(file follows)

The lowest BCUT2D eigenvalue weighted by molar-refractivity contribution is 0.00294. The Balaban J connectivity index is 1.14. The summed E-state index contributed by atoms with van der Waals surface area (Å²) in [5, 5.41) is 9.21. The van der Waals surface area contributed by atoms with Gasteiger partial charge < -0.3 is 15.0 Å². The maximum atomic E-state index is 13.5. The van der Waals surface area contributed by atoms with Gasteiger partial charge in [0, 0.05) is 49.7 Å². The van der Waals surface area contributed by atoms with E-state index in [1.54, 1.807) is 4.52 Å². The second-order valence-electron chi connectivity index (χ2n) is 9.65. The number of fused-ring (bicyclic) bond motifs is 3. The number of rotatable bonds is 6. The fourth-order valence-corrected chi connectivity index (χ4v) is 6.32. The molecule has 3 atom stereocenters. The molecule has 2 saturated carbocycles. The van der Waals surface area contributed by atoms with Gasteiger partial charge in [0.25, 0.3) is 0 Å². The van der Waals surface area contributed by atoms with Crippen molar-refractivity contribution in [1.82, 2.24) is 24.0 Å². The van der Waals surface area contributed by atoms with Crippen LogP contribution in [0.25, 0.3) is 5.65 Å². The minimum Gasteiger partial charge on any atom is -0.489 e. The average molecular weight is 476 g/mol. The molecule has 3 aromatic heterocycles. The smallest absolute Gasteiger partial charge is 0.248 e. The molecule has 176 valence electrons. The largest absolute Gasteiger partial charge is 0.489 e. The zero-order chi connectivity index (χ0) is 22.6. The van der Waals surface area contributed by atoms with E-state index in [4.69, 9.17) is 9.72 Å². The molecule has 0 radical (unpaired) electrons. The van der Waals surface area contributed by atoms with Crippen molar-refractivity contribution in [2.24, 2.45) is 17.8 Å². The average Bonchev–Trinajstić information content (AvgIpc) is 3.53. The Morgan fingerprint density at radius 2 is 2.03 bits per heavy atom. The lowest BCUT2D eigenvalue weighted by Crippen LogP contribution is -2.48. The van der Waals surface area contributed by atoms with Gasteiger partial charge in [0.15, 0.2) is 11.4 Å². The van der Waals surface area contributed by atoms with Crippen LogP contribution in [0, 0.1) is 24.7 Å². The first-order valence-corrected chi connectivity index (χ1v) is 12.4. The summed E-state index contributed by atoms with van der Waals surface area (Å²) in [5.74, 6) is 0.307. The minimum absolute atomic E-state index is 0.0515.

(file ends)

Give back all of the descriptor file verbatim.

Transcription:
The lowest BCUT2D eigenvalue weighted by molar-refractivity contribution is 0.00294. The Balaban J connectivity index is 1.14. The summed E-state index contributed by atoms with van der Waals surface area (Å²) in [5, 5.41) is 9.21. The van der Waals surface area contributed by atoms with Gasteiger partial charge < -0.3 is 15.0 Å². The maximum atomic E-state index is 13.5. The van der Waals surface area contributed by atoms with Gasteiger partial charge in [0, 0.05) is 49.7 Å². The van der Waals surface area contributed by atoms with E-state index in [1.54, 1.807) is 4.52 Å². The second-order valence-electron chi connectivity index (χ2n) is 9.65. The number of fused-ring (bicyclic) bond motifs is 3. The number of rotatable bonds is 6. The fourth-order valence-corrected chi connectivity index (χ4v) is 6.32. The molecule has 3 atom stereocenters. The molecule has 2 saturated carbocycles. The van der Waals surface area contributed by atoms with Gasteiger partial charge in [0.25, 0.3) is 0 Å². The van der Waals surface area contributed by atoms with Crippen molar-refractivity contribution in [1.82, 2.24) is 24.0 Å². The van der Waals surface area contributed by atoms with Crippen LogP contribution in [0.25, 0.3) is 5.65 Å². The minimum Gasteiger partial charge on any atom is -0.489 e. The average molecular weight is 476 g/mol. The molecule has 3 aromatic heterocycles. The smallest absolute Gasteiger partial charge is 0.248 e. The molecule has 176 valence electrons. The largest absolute Gasteiger partial charge is 0.489 e. The zero-order chi connectivity index (χ0) is 22.6. The van der Waals surface area contributed by atoms with E-state index in [4.69, 9.17) is 9.72 Å². The molecule has 0 radical (unpaired) electrons. The van der Waals surface area contributed by atoms with Crippen molar-refractivity contribution in [2.24, 2.45) is 17.8 Å². The average Bonchev–Trinajstić information content (AvgIpc) is 3.53. The Morgan fingerprint density at radius 2 is 2.03 bits per heavy atom. The lowest BCUT2D eigenvalue weighted by Crippen LogP contribution is -2.48. The van der Waals surface area contributed by atoms with Gasteiger partial charge in [0.15, 0.2) is 11.4 Å². The van der Waals surface area contributed by atoms with Crippen LogP contribution in [0, 0.1) is 24.7 Å². The first-order valence-corrected chi connectivity index (χ1v) is 12.4. The summed E-state index contributed by atoms with van der Waals surface area (Å²) in [5.74, 6) is 0.307. The minimum absolute atomic E-state index is 0.0515.